Biographical Database of NAWSA Suffragists, 1890-1920
Biography of Maria Dean, 1858-1919
By Claire Rudolf Murphy, Independent Historian
Doctor, Suffragist, Community Leader, Humanitarian, active in both NWP and NAWSA#x00a0#x00a0
"I believe in women's suffrage because woman is a factor in the body social." Dr. Maria Dean
Dr. Maria M. Dean lived a life devoted to women's suffrage and the welfare of women and children. Born in Madison, Wisconsin in 1858, Maria Morrison Dean was the oldest of three sisters. She graduated in 1880 from the University of Wisconsin, followed by three years at the Boston University School of Medicine. She continued her studies in Berlin, Germany, for several years and then moved to Helena, Montana to join her younger sister Annie and family.
In 1889 Maria became the first woman licensed to practice medicine in the new state of Montana. She thrived, even though at the time there were only two thousand woman doctors in the United States and many men still could not tolerate the idea of a female physician, believing that medicine was too intimate for true womanhood. Dean soon became noted for her compassionate care, especially in diseases of women and children, and those with mental illness.
In spite of her busy medical practice, Dean served on Helena's Board of Education for many years, the state Board of Health, and the Helena YWCA. In 1917, Dr. Maria Dean, along with the Montana State Federation of Women's Clubs and the Good Government Club (later known as the Montana League of Women Voters) tirelessly lobbied the Montana legislature to establish a separate reform school for girls and finally succeeded in 1919.
Somehow Maria also found time to serve as president of Montana's first suffrage group, the Business Women's Suffrage Club of Helena, presiding over meetings that began in June 1896. After passage of Washington State's suffrage amendment in November 1910, Dean, Jeannette Rankin and Harriet Sanders founded the Equal Franchise Society. In the summer of 1912 these women, along with suffrage leaders Ida Auerbach and Frieda Fligelman, set the goal of supporting the campaign of candidates to the state legislature who were favorable to suffrage. They obtained the endorsement of all four political parties, Republican, Democratic, Progressive and Socialist, and a majority of suffrage supporters were elected that fall. During the 1913 legislative session a bill to place a women's suffrage amendment to the state constitution on the ballot, passed in overwhelming fashion. The amendment passed narrowly in the November 1914 general election.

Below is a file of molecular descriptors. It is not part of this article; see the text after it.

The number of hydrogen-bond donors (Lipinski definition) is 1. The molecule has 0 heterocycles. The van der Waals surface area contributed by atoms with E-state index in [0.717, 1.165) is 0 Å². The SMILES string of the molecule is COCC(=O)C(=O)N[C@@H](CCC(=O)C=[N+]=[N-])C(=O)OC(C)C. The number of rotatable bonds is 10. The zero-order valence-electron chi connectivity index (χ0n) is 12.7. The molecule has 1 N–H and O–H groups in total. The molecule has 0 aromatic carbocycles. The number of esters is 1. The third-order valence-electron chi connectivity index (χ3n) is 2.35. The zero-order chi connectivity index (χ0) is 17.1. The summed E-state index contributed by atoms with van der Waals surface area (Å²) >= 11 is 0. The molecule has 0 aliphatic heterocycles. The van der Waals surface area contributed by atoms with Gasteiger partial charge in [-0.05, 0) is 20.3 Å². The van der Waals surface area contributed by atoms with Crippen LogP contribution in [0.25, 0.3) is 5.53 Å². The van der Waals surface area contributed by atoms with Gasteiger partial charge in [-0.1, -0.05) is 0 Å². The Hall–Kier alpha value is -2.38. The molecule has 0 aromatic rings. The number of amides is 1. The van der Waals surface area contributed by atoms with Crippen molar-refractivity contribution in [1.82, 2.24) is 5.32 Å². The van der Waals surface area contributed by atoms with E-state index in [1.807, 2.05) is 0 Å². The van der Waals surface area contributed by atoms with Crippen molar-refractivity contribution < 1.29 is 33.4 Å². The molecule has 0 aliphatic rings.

Interest soon followed for a woman to run for Montana's solo seat in the U.S. House of Representatives. Dr. Dean's nephew Huntley Child once told an interviewer that his aunt was asked to run at this time. Dr. Dean, busy with her medical practice, supported fellow suffragist Jeannette Rankin instead. In November 1916 Rankin became the first woman ever elected to Congress.
In 1917 Dean began serving as Montana's representative on the National Advisory Council of the National American Woman Suffrage Association. Through this work she became friendly with President Wilson, after he finally embraced women's suffrage. When she became ill on a 1919 trip to Washington, D.C., Wilson offered a private train car for her return trip to Montana. Maria passed away soon afterwards at her sister's home in Helena. The obituary in the local newspaper detailed her many gifts: "The high ideas, the social services, the spotless life of this fine woman were of tremendous value to this community."
Dean well understood that women's suffrage was only the first step in addressing the needs of women. She died before the ratification of the 19th amendment in August 1920, but her life's work supporting women's issues reverberated long after her death. The Maria Dean building named in her honor at St. Peter's Hospital in Helena stands as a testament to her powerful advocacy for women.
Dr. Maria M. Dean Dies From Illness," Helena Independent, May 24, 1919.
Larson, T.A. "Montana Women and the Battle for the Ballot," Montana, the Magazine of Western History, Winter 1973.
Shirley, Gayle Corbett, More Than Petticoats: Remarkable Montana Women
Guilford, Conn.: Globe Pequot, 2010.
Smith, Norma. Jeanette Rankin: America's Conscience (n.p.: Montana Historical Press, 2002).
"Helena As She Was," at www.helenahistory.org/Hawthorne_School.htm.
The Suffrage Daily News, 25 September, 1914, p. 1, at chroniclingamerica.loc.gov/lccn/sn85053121/1914-09-25/ed-1/seq-1.pdf
"Women's History Matters: Montana Suffrage 100, 1914-2014," at montanawomenshistory.org/empowering-women-the-helena-ywca/